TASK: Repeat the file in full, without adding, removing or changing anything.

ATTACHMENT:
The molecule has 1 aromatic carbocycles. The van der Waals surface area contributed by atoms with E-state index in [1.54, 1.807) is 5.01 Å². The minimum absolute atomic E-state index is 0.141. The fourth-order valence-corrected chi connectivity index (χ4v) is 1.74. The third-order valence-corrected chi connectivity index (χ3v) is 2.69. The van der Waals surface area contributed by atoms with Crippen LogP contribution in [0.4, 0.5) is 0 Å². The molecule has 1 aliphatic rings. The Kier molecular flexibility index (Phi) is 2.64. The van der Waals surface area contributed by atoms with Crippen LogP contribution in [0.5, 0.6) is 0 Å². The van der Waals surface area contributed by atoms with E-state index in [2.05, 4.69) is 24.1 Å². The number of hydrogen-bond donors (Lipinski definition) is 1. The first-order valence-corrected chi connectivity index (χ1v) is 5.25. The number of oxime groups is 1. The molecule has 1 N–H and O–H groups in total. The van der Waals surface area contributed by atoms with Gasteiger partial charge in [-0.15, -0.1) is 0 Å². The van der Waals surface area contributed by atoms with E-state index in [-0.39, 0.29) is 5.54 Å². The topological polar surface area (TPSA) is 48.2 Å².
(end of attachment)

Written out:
The molecule has 1 aromatic carbocycles. The van der Waals surface area contributed by atoms with E-state index in [1.54, 1.807) is 5.01 Å². The minimum absolute atomic E-state index is 0.141. The fourth-order valence-corrected chi connectivity index (χ4v) is 1.74. The third-order valence-corrected chi connectivity index (χ3v) is 2.69. The van der Waals surface area contributed by atoms with Crippen LogP contribution in [0.4, 0.5) is 0 Å². The molecule has 1 aliphatic rings. The Kier molecular flexibility index (Phi) is 2.64. The van der Waals surface area contributed by atoms with Crippen LogP contribution in [0.5, 0.6) is 0 Å². The van der Waals surface area contributed by atoms with E-state index in [2.05, 4.69) is 24.1 Å². The number of hydrogen-bond donors (Lipinski definition) is 1. The first-order valence-corrected chi connectivity index (χ1v) is 5.25. The number of oxime groups is 1. The molecule has 1 N–H and O–H groups in total. The van der Waals surface area contributed by atoms with Gasteiger partial charge in [-0.15, -0.1) is 0 Å². The van der Waals surface area contributed by atoms with E-state index in [-0.39, 0.29) is 5.54 Å². The topological polar surface area (TPSA) is 48.2 Å².